If it sounds as though we are being overly harsh on the Studio XPS 16, most of these complaints are relatively minor. Fingerprints and smudge marks aren't the end of the world, and only the obstructed ventilation port is a real issue. The chassis is otherwise quite good, and we like that Dell has used metal instead of plastic on the bottom. It's probably no surprise that we still give the nod to Apple in terms of style and build quality, but the Studio XPS 16 is better than most laptops.
Upgradeability and Internals
We like to dismantle our laptops, just for fun, so we pulled out our screwdrivers and started in on the XPS 16. A single large cover on the bottom provides access to everything you might actually want to upgrade. If you want to continue dismantling the XPS 16, you will need to remove the two covers on the sides of the battery compartment. They slide inward and then back - no need to remove any more screws.
Upgrading the processor is relatively simple compared to other notebooks. After removing the bottom panel and the plastic piece that covers part of the cooling heatsink, you can remove the system fan and heatpipe and replace the CPU. There's not much need to actually do that, however, as it is unlikely Dell will support anything faster than the current T9600 CPU option. (Adventuresome individuals could always try one of the quad-core mobile Penryn chips I suppose, although with the system already running warm I wasn't willing to do so.)
The hard drive can also be upgraded with relative ease. Changing out the optical drive requires quite more work, since you will have to remove the keyboard. You will also need to find a slot load optical drive, which isn't quite as easy as finding regular notebook drives. Some people love slot load drives, but they seem to be a case of aesthetics winning over functionality, since you can't use nonstandard discs and the eject mechanism is quite noisy. Those are minor concerns, of course.
Using the Studio XPS 16 on a day-to-day basis, mostly the experience is what you would expect. Performance is more than fast enough for all but the most demanding users, and the only area where performance might be a concern is if you want to play 3D games.
As always, the first thing we did after booting up the laptop was to remove all the extra software that we didn't want - things like Norton Internet Security, for example. We were still left with a lot of miscellaneous processes, but most are typical tools that you would use on a notebook and don't consume a lot of resources: drivers for the GPU, audio, Intel chipset, touchpad, and power saving and keyboard shortcuts. With a dual-core processor, 4GB of RAM, and a 64-bit OS, we're not overly concerned about shutting down every extra process.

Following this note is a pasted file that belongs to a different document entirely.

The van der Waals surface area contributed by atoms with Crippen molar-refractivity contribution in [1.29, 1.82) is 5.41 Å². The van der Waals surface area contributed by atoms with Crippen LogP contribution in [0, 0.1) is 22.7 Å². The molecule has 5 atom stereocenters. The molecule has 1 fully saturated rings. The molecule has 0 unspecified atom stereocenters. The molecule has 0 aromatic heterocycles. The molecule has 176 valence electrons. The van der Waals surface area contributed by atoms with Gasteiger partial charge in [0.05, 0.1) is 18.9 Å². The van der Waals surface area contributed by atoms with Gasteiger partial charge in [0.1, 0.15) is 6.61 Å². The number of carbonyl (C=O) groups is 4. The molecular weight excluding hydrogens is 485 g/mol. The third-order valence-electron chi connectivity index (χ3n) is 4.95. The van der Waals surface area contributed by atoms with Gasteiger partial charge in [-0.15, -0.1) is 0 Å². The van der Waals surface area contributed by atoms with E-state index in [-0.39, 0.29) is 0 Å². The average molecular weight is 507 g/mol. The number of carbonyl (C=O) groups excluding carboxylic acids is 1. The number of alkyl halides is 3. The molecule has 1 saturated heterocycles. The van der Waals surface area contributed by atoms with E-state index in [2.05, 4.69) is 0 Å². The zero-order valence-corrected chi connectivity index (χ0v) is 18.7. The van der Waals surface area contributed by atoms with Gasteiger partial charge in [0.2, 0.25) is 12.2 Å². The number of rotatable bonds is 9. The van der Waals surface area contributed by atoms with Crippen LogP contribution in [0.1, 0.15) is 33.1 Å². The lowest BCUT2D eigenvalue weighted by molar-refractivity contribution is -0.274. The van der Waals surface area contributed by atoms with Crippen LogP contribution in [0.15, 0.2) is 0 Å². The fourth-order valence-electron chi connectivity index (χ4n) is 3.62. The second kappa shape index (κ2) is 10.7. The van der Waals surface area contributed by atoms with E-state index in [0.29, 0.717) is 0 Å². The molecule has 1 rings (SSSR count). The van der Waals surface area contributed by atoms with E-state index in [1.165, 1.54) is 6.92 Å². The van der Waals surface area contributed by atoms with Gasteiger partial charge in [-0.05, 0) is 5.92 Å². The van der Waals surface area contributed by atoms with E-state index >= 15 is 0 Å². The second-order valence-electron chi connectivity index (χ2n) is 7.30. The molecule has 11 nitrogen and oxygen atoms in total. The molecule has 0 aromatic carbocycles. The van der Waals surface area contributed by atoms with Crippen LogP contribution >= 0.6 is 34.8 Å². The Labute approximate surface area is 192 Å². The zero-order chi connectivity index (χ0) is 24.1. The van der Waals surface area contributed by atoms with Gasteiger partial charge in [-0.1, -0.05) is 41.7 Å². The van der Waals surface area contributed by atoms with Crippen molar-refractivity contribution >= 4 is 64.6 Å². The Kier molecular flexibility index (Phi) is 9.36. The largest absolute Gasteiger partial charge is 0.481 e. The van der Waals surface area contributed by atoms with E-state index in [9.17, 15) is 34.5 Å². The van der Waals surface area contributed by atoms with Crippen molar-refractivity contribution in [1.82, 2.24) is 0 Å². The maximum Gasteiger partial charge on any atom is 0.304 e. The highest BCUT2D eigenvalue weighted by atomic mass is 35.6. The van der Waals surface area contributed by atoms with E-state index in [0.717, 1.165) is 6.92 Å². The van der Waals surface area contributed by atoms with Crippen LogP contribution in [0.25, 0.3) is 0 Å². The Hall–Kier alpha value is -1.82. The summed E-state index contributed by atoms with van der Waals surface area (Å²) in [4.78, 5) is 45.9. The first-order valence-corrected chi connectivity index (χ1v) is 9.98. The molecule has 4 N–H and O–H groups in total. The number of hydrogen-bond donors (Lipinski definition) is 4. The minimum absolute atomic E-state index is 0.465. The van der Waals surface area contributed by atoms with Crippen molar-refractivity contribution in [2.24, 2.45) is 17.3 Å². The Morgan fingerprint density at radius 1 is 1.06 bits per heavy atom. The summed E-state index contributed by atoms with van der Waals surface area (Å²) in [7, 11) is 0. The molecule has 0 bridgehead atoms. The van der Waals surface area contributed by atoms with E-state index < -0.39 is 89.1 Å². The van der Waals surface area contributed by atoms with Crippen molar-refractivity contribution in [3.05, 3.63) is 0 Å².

Once we had all of our applications and benchmarks installed, we began using the Studio XPS 16 on a regular basis. Two features stood out from other laptops, with the most noticeable being the LCD. As we've already hinted, this is without doubt the best laptop LCD we've used. Colors are vibrant and noticeably better than on other notebooks, and they're good enough to rival many desktop LCDs. Our only complaint is that the LCD is still a TN panel. Some might say that TN panels have more limited viewing angles, which is desirable for a notebook since you don't want people looking over your shoulder all the time. Honestly, if that's what you're worried about you could pick up any of the hundreds of other notebooks that also use TN panels. Personally, we would love the option to purchase a laptop with a PVA or IPS LCD - or perhaps we'll just need to wait for OLEDs to come down in price.
The other feature that we came to appreciate was the keyboard with its backlighting. The backlighting makes it easier to use the laptop in dark environments without fishing for keys - something you can really appreciate at presentations and conferences. We also just like the overall feel of the keyboard and the key placement. Opinions differ about the location of certain keys, as well as whether or not number keypads should be included on larger notebooks. Dell has always done very well when it comes to notebook keyboard layouts, and given the choice between the clean layout of the Studio XPS 16 and a layout that manages to cram in a number keypad, we'll take the Studio XPS 16. Of course, it's also possible to get the best of both worlds and get a clean layout along with a number keypad, but that might require something larger than a 16" chassis.
One item that's a bit odd at first involves the LCD backlighting. Most laptops change brightness levels quickly at the touch of a button. The RGB LEDs apparently don't change intensity as far as CCFLs or white LEDs, so there's a lag of a couple seconds between when you adjust the brightness and when you see the result. If you start at maximum brightness and quickly change to minimum intensity, you get a slow fade with colors that temporarily distort. It only lasts a few seconds, but the first time it happens you might think something is wrong. Once the backlight intensity stabilizes, however, things are great. In fact, outside of the first few seconds the backlight stabilizes much faster than other LCDs - CCFLs for example need 30 minutes or more to "warm up", but the RBG LEDs appear to hold steady within a minute or two of changing the intensity.